She gets off the train and sits on a bench in a station, which is where Luka finds her 15 minutes later. She’s trying to get up the strength to get on a train and go back to County, but she’s had a couple contractions. I would think a crowded, moving train is the last place you’d want to be while in labor anyway. Luka tells her they’ll wait for the next train; if it doesn’t come in five minutes, he’ll call an ambulance.

Back at County, things are so quiet that Malik and Dave are playing a modified game of hockey. Dave’s goofing off in a wheelchair and flips over backward when Malik hits him with the can they’re using as the puck. Weaver tells Dave that things will start picking up as people in Chicago start having dinner and get sick. I imagine there will also be some carving knife-related injuries. Carter has a medical mystery and shares it with Weaver, but it’s Dave who diagnoses the patient with poisoning from a tropical fruit. Carter’s skeptical, since Dave isn’t the smartest guy, but Weaver thinks it’s worth looking into.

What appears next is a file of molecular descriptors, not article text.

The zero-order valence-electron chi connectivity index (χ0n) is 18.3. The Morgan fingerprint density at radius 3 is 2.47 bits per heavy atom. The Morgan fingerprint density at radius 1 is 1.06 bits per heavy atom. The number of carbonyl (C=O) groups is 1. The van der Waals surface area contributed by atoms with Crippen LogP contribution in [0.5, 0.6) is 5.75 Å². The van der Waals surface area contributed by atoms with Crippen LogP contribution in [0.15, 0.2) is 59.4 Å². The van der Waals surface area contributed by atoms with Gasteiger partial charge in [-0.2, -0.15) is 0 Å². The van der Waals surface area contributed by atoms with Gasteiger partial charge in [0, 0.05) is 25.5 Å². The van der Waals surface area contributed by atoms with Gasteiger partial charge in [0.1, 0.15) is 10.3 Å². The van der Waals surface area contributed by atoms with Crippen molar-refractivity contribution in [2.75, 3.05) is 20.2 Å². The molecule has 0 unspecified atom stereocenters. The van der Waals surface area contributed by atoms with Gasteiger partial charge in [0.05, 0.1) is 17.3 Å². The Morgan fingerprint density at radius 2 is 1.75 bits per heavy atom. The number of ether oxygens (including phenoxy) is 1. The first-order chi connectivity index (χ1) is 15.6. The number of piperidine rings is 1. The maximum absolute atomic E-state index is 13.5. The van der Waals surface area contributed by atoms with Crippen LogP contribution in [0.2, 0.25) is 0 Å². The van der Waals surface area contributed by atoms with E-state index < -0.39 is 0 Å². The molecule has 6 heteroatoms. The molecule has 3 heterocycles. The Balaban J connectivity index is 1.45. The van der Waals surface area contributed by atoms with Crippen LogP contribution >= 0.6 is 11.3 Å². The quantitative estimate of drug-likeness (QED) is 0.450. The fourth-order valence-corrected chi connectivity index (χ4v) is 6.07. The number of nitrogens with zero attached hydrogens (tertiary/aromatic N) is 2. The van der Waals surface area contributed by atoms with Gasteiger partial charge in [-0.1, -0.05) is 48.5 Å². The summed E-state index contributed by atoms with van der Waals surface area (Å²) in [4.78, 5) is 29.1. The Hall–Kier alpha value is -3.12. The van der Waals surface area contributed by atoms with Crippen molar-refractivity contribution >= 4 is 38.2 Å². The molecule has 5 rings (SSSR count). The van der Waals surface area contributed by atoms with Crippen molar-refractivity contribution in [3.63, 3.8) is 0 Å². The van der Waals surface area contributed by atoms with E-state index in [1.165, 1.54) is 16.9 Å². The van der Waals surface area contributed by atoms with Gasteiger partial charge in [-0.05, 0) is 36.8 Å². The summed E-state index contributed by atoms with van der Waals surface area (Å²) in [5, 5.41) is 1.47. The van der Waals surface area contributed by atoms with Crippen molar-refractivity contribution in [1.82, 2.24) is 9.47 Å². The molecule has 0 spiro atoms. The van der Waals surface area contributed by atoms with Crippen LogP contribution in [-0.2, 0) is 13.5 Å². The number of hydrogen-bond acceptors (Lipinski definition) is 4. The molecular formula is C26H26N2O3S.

Luka gets Carol on a train just as she has another contraction. A man on the train wants to pull the emergency cord, but Luka tells him not to stop the train, since they’re only going one stop. They bicker for a little bit until Carol yells at the guy not to pull the cord. Mark has the day off, and he, David, and Rachel are spending Thanksgiving with Elizabeth. This is her first time meeting David and Rachel. She doesn’t impress them with her pilgrim hat (which was supposed to be a table decoration) or her lack of a working TV, which means David can’t watch football.